Canada’s chief public health officer Dr. Theresa Tam is warning of a potential seventh Covid wave and calling on Canadians to “prepare” for a fall and winter spike.
Tam made the comments while appearing before the House of Commons Standing Committee on Health Wednesday. NDP MP Don Davies asked Tam about the Public Health Agency of Canada’s (PHAC) “assessment of the chances of a seventh wave of Covid” for the fall.
“I think the pandemic is not over,” said Tam. “It is very likely that we will get some more viral activity in the future, and we can’t predict exactly how big the next wave is.”
“I think we need to prepare, we need to prepare for the fall and winter season.”
Tam also addressed Covid-19 mutations, including new sub variants of omicron, which she says PHAC is currently monitoring.
“The omicron virus continues to undergo evolution” said Tam, noting her team is monitoring the BA.2.12.1, BA.4 and BA.5 subvariants, which she said have increased transmissibility.
Tam also said PHAC is “watching out for some very different variants.”
Tam also addressed vaccine effectiveness during her committee appearance, and stated that two vaccine doses only provide 20% protection against omicron. Meanwhile, three doses offer 60% protection against the variant.
“Omicron was a game-changer, is a game-changer,” said Tam. “Prior to that, two doses of a vaccine for example, had very high efficacy against infection as well as severe outcomes.”
Tam said that because vaccines alone cannot prevent Covid transmission, a layered approach that includes masking should be considered.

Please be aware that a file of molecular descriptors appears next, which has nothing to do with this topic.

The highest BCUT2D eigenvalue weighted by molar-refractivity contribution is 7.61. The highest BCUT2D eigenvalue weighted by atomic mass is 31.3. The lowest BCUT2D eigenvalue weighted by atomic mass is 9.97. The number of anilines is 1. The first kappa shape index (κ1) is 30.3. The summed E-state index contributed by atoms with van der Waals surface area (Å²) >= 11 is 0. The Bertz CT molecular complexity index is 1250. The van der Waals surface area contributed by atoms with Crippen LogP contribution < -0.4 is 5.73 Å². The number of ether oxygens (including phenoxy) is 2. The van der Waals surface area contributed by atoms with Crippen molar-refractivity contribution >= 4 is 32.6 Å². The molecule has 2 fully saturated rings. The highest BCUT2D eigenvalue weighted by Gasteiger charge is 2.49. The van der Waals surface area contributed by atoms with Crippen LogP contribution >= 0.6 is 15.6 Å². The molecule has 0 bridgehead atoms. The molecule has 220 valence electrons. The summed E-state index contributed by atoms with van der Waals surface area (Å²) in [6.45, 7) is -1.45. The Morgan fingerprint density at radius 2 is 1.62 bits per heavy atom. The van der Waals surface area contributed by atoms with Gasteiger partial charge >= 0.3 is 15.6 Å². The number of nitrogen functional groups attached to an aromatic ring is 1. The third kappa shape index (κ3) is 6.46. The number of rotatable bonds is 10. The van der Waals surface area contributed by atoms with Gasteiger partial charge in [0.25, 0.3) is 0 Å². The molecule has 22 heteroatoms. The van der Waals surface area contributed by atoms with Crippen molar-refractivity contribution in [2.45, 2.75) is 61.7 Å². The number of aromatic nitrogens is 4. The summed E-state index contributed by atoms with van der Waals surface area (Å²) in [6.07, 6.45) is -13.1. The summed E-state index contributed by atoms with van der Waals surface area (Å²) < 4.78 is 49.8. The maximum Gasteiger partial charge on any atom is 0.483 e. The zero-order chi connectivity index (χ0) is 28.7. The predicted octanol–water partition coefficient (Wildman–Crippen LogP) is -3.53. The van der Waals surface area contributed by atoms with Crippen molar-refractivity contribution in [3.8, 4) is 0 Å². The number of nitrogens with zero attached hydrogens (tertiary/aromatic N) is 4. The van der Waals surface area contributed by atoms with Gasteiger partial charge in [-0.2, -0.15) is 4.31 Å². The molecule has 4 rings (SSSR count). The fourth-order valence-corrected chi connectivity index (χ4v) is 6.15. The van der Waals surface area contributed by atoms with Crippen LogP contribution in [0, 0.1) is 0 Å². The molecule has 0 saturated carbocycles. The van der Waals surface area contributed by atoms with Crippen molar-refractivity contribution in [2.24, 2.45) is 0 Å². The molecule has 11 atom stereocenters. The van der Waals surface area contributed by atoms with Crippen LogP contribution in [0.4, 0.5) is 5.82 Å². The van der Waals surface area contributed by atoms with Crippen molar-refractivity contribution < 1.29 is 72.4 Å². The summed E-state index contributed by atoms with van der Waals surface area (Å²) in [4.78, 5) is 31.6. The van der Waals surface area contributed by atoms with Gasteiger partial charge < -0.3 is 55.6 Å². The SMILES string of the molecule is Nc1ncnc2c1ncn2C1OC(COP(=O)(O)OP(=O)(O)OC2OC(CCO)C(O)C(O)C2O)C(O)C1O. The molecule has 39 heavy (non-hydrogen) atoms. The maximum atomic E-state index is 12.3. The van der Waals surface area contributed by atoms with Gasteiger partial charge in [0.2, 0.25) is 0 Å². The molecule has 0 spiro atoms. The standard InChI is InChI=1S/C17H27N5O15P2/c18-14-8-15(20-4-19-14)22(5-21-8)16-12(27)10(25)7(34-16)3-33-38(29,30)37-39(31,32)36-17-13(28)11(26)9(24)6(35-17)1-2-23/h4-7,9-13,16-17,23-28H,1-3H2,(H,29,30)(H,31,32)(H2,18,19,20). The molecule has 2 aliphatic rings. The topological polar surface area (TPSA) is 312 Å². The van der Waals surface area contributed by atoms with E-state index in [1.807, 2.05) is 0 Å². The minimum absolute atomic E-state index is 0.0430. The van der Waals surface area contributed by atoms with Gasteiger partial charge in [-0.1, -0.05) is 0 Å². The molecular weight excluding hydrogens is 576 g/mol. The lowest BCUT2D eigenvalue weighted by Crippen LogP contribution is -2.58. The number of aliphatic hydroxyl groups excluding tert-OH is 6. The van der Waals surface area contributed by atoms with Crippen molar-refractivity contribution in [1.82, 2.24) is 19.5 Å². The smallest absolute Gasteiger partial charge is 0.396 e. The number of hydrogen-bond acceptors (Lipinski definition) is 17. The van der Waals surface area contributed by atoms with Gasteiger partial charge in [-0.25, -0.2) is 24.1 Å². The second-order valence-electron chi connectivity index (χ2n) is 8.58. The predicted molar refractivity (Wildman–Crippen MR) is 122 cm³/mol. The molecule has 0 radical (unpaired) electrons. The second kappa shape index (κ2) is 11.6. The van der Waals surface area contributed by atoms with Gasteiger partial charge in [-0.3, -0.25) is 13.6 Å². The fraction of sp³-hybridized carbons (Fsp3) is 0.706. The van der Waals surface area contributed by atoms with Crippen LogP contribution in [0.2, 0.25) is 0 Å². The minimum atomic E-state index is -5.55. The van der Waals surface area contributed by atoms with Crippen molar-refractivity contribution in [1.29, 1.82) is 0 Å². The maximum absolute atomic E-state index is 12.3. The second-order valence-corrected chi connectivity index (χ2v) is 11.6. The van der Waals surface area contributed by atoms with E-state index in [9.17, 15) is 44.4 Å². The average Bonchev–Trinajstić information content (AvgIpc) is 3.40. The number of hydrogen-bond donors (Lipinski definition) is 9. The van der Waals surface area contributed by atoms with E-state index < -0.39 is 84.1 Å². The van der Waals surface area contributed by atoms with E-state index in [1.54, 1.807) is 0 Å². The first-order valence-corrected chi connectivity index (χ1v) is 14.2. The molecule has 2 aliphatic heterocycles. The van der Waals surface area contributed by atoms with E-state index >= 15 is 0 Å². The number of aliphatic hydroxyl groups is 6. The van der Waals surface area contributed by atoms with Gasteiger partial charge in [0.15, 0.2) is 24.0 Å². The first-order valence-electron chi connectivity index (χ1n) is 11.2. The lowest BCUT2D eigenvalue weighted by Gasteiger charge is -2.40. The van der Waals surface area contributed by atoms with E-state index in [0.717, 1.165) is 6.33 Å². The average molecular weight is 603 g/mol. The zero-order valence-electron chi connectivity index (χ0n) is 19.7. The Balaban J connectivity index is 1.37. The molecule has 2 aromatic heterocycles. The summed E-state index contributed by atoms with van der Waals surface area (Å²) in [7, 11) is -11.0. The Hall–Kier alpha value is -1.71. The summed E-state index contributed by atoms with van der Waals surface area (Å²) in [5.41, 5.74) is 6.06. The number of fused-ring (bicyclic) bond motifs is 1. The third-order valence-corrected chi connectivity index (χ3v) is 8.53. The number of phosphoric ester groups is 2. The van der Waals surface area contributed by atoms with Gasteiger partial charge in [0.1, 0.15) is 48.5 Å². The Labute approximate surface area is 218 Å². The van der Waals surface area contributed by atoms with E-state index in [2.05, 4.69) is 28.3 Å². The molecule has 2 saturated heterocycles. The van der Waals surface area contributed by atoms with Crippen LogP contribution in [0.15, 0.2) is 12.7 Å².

Tam’s comments about potential new Covid waves and waning vaccine efficacy come as opposition politicians continue to push on the Trudeau government to lift its vaccine mandates and other remaining pandemic restrictions.
When challenged on the metrics behind maintaining mandates by Conservative MP Stephen Ellis, who is a physician, Tam said the federal government needs to “make sure they’re protecting all populations across Canada with some of the mandates.”
“You cannot boil down a complex decision by simple metrics,” she added.
Canada is currently one of few countries that continues to require vaccination for domestic and international travel, with unvaccinated people having been banned from traveling on planes and trains since Nov. 30.
In addition to showing proof of vaccination, air and rail passengers are also required to wear a mask.
As of now, the Trudeau government has not confirmed when it intends to lift mandates.
In addition to Covid restrictions, PHAC has issued a level 2 travel notice regarding monkeypox, advising travelers to two dozen countries, including the United States, to take precautions.
Tha agency warned travelers could face potential delays due to the implementation of new procedures that include isolation.
Over 80 cases of monkeypox have so far been confirmed in Canada, a milder version of smallpox which the U.S. Centre for Disease Control (CDC) says “spreads between people primarily through direct contact with infectious sores, scabs, or body fluids.”
A vaccine protecting against the disease has begun to be offered to certain high-risk groups in Quebec.